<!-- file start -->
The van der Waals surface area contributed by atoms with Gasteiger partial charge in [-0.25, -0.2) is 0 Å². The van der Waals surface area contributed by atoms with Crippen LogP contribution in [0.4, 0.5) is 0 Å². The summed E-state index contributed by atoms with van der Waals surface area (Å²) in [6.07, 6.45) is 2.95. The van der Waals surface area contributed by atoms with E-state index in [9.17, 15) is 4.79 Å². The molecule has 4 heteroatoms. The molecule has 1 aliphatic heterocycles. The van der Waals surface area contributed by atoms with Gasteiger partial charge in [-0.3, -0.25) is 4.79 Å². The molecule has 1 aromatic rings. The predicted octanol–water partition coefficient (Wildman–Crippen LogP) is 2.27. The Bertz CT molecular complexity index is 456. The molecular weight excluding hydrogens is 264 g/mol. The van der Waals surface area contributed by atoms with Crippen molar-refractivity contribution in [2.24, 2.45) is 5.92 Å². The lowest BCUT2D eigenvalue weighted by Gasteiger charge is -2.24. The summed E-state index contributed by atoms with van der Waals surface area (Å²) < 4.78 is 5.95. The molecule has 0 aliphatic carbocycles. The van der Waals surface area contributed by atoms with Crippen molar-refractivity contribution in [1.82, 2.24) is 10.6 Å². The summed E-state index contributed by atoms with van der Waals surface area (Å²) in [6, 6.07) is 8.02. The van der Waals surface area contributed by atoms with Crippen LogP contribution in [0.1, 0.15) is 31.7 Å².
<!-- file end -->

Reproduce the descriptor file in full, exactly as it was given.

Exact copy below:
The van der Waals surface area contributed by atoms with Gasteiger partial charge in [-0.25, -0.2) is 0 Å². The van der Waals surface area contributed by atoms with Crippen LogP contribution in [0.4, 0.5) is 0 Å². The summed E-state index contributed by atoms with van der Waals surface area (Å²) in [6.07, 6.45) is 2.95. The van der Waals surface area contributed by atoms with E-state index in [9.17, 15) is 4.79 Å². The molecule has 4 heteroatoms. The molecule has 1 aliphatic heterocycles. The van der Waals surface area contributed by atoms with Gasteiger partial charge in [-0.3, -0.25) is 4.79 Å². The molecule has 1 aromatic rings. The predicted octanol–water partition coefficient (Wildman–Crippen LogP) is 2.27. The Bertz CT molecular complexity index is 456. The molecular weight excluding hydrogens is 264 g/mol. The van der Waals surface area contributed by atoms with Crippen molar-refractivity contribution in [2.24, 2.45) is 5.92 Å². The lowest BCUT2D eigenvalue weighted by Gasteiger charge is -2.24. The summed E-state index contributed by atoms with van der Waals surface area (Å²) < 4.78 is 5.95. The molecule has 0 aliphatic carbocycles. The van der Waals surface area contributed by atoms with Crippen molar-refractivity contribution in [1.82, 2.24) is 10.6 Å². The summed E-state index contributed by atoms with van der Waals surface area (Å²) in [6, 6.07) is 8.02. The van der Waals surface area contributed by atoms with Crippen LogP contribution in [0.1, 0.15) is 31.7 Å².